Posted on April 2, 2021 at 7:03 PM
An international hacking syndicate has compromised a Florida school district and demanded $40 million as ransom. The hacking group threatened that it will release the records of teachers and students if the ransom is not paid.
However, the threat actors later cut down the ransom to $15 million only if the district pays in Bitcoin. This prompted the district rep to say that the district doesn’t have any Bitcoin.
1TB of data stolen
According to a March 26 transcript, the Conti malware group negotiated for two weeks with Broward County Public Schools over the ransom demand.
The hackers revealed to the district that they had access to the personal data on March 12, five days after the attack that led to the temporary shutdown of the district’s computers.
“The bad news is that we hacked your network and encrypted your servers,” the hackers stated.
The hackers added that they downloaded over 1TB of the personal data belonging to the teachers and the students of the schools.
The hackers reiterated that they decided to be down the ransom amount because they are in for business and don’t want to ruin the district’s reputation by releasing the data. They stated that it’s up to the district’s hand whether the data should be released to the public or still kept a secret.
The Conti group added that the district will be subject to massive court and government fines if the file is released to the public. The group also stated that the district has enough Bitcoin to pay the ransom because it has seen the district’s records.
District rep offers only $500,000
The district rep did not confirm or deny the authenticity of the transcript but said the district has no intention of meeting the hackers’ demands.
The rep said the amount requested is too high for a school funded by taxpayers’ money.
“This is a weekend and we could not even pay you $10 today let alone millions when our bank is closed,” the rep reiterated.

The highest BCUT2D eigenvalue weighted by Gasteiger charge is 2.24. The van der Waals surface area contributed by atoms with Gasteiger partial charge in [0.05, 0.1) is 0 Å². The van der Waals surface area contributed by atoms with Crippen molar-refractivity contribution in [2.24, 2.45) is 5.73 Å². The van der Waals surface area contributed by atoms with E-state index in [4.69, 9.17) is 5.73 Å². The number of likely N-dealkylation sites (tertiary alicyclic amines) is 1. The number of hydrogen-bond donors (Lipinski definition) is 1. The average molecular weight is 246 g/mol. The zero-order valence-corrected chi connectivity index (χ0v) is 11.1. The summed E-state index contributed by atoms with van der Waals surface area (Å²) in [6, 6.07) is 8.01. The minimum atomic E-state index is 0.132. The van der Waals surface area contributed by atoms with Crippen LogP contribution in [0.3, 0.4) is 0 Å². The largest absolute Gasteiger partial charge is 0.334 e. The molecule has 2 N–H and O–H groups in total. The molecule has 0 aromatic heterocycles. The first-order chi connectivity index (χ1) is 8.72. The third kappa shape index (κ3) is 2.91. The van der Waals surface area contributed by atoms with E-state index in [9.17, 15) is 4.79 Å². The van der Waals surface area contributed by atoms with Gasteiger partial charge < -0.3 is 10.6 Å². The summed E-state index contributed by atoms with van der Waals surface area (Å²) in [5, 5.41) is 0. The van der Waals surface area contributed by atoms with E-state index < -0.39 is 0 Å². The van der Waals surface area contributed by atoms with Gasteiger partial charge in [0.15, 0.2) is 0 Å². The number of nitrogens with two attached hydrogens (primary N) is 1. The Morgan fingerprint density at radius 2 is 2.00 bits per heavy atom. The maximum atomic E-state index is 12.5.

The threat actors later dropped the ransom price to $10 million. However, the district rep insisted it doesn’t have that kind of money, but can afford $500,000 for the data.
But the hackers replied that the school records show that the district has revenues of over $4 billion. “So it is a possible amount for you,” the hackers stated.
The district rep didn’t reply to questions when asked why the district chose to offer $500,000 for the data. But it seems the amount is the limit Broward Public Schools can afford without requiring approval in a public meeting.
Investigation into the hacking incidence is ongoing, but a statement from the district noted that no case of a teacher or student data breach has been discovered. It added that there are ongoing efforts to restore the systems.
The threat actors responsible for the hacking incident have been identified as the Conti Group, which emerged late last year. The hacking group has been tied to over 300 attacks within the past five months.
They have a wide range of targets, including school districts, hospitals, and local governments.
The group is also part of a broader spectrum of hackers which demand million-dollar ransoms from their victims. These groups operate out of Russia or in other regions that don’t share extradition treaties with the U.S. It means even if they are caught, it will be difficult to get them to the U.S. to face charges.
Investigation about the attack is ongoing
Broward County Public Schools revealed that it recently discovered that some of its systems were compromised within the BCPS computer network. After learning about the incident, the district noted that it immediately commenced an internal investigation after securing its network.
The district also said it has engaged a cybersecurity firm and informed authorities about the incident. It added that several measures have been taken to secure the systems against further ransomware attacks in the future.
Doug Levin, a cybersecurity expert, said there is no honor among hackers who are targeting schools. He added that it doesn’t paint the hacking group in a great light to demand such a ransom from the school district.
At the time of writing, parents of the impacted schools have not been informed yet.